Issue: July 2019
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Next deadline: August 29


Written by
Published on January 2018

The Captain listened to my reason for trying to get to Halifax NS.  He asked me who in particular aided me to board his ship.  I did not want to tell him as if I did Scottie would land in trouble and so he dismissed the question.  He was very sympathetic and explained that he could not accommodate me aboard Warrior. It could lead him to having a court marshall by landing a Royal Navy person in Halifax, NS.  He sympathized with me after I told him my reasons for trying to make a go of it but he would have to return me to HMS Victory.  My greatest wish then was I should have run away in Halifax, but being a coward I did as I was told.  I would have melted away in the countryside.  

   Following that, he called in Petty Officer Bell and instructed him to contact the Officer of the Day at HMS Victory and arrange for my return.  Meanwhile, the Captain wrote a note to HMS Victory.  What he wrote he kept to himself and put it in a sealed envelope.  It was not long before 2 navy police were in my presence and the HMS Warrior Captain handed his note to them for passing onto their Royal Navy Officer of the day.  The escort immediately put handcuffs on me but it was short-lived when the Warrior Captain spoke up and told the escort there was no need for handcuffs (he came to me) as there would not be any trouble.  The Warrior Captain shook my hand, put his arm around me and said goodbye and good luck.  Off we went to HMS Victory.  As the escort marched me along towards the gangplank the word must have gone around as quite a few Canadian sailors were on hand.  They waved me so-long and thrust packets of cigarettes and chocolate bars into my hand.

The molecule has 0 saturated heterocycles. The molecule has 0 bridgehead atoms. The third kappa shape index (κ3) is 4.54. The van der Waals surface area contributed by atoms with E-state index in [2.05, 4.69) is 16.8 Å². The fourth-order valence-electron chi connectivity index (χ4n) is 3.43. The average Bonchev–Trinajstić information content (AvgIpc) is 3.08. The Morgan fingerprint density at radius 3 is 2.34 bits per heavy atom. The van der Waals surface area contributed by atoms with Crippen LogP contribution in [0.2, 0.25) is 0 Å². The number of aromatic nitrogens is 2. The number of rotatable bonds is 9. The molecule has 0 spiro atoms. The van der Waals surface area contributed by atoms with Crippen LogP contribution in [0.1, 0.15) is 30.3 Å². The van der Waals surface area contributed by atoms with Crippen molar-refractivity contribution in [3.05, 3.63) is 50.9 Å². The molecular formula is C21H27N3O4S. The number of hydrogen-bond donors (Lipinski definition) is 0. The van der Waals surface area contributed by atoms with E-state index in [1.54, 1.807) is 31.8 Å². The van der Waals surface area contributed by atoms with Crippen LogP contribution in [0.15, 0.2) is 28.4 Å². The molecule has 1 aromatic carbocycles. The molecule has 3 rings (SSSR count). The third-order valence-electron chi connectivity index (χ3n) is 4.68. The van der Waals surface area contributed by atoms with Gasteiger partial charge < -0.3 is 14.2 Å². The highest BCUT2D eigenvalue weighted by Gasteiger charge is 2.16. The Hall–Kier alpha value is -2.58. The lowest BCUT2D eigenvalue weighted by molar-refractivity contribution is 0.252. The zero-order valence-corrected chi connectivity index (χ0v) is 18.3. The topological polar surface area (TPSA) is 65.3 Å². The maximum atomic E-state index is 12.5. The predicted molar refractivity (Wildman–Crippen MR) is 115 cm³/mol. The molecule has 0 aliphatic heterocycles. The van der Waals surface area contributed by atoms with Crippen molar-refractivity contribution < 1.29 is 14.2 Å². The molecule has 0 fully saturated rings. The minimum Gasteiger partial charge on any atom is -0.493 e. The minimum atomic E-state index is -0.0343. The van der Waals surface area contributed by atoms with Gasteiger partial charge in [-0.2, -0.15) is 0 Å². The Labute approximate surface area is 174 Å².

As I landed on the Wharf a navy van was waiting and I was ushered in and off we went to HMS Victory. I was handed over to the officer of the day who escorted me to a cell and locked the door.  
   Oh my word, I thought, I really have done it now, but all was not lost. The next day I was paraded before the Navy Commander who gave me a dressing down and remarked that I should be careful not to get mixed up with other naval personnel.  I was then released from the cell but was given seven days’ punishment which consisted of running at the double around the parade ground three times each day and then reporting back the to the officer of the day.     
   All my leave was cancelled.  
   After my punishment was finished I was given notification that I would be moved and was given instructions to report to HMS Hornet.  Before I went to HMS Hornet I was given a mailbag containing cigarettes and chocolate bars from the Manitoba Red Cross.   I was given a card to fill in and send to the club with my address on it. Subsequently, periodically I received a mailbag at HMS Hornet with another pack of cigarettes inside and a card from the Nova Scotia Red Cross.  This continued until I was transferred to HMS Hornet a motor flotilla.   
   This was a motor torpedo boat base.  So there I was bobbing up and down the English Channel on patrol.  One day we took a German E Boat who surrendered to us.  Our Engineers were very interested in this boat which was faster than our English ones.  
    I did hear that there had been a lot of E Boat activity around Slapton Sands in the Cornwall area where D Day activity was being practised by American Forces.  Unfortunately, they were taken by surprise by a flotilla of E Boats and many soldiers lost their lives due to the surprise attack by the German Forces.  In fact our landing craft were caught in this trap.

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